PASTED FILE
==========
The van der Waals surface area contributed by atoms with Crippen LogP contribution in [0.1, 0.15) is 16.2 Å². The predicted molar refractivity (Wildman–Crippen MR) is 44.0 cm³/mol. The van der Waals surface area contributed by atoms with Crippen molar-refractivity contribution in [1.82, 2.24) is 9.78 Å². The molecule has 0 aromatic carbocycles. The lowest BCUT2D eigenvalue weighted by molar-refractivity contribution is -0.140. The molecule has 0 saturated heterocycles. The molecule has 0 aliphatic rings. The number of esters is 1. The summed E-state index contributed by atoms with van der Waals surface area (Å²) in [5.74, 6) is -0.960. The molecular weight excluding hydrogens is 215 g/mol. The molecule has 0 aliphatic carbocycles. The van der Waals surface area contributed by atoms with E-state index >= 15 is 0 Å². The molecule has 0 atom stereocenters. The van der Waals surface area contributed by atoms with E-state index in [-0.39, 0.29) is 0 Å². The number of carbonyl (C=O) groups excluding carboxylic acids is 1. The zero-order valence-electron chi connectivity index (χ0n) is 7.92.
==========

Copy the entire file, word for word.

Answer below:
The van der Waals surface area contributed by atoms with Crippen LogP contribution in [0.1, 0.15) is 16.2 Å². The predicted molar refractivity (Wildman–Crippen MR) is 44.0 cm³/mol. The van der Waals surface area contributed by atoms with Crippen molar-refractivity contribution in [1.82, 2.24) is 9.78 Å². The molecule has 0 aromatic carbocycles. The lowest BCUT2D eigenvalue weighted by molar-refractivity contribution is -0.140. The molecule has 0 saturated heterocycles. The molecule has 0 aliphatic rings. The number of esters is 1. The summed E-state index contributed by atoms with van der Waals surface area (Å²) in [5.74, 6) is -0.960. The molecular weight excluding hydrogens is 215 g/mol. The molecule has 0 aliphatic carbocycles. The van der Waals surface area contributed by atoms with E-state index >= 15 is 0 Å². The molecule has 0 atom stereocenters. The van der Waals surface area contributed by atoms with E-state index in [-0.39, 0.29) is 0 Å². The number of carbonyl (C=O) groups excluding carboxylic acids is 1. The zero-order valence-electron chi connectivity index (χ0n) is 7.92.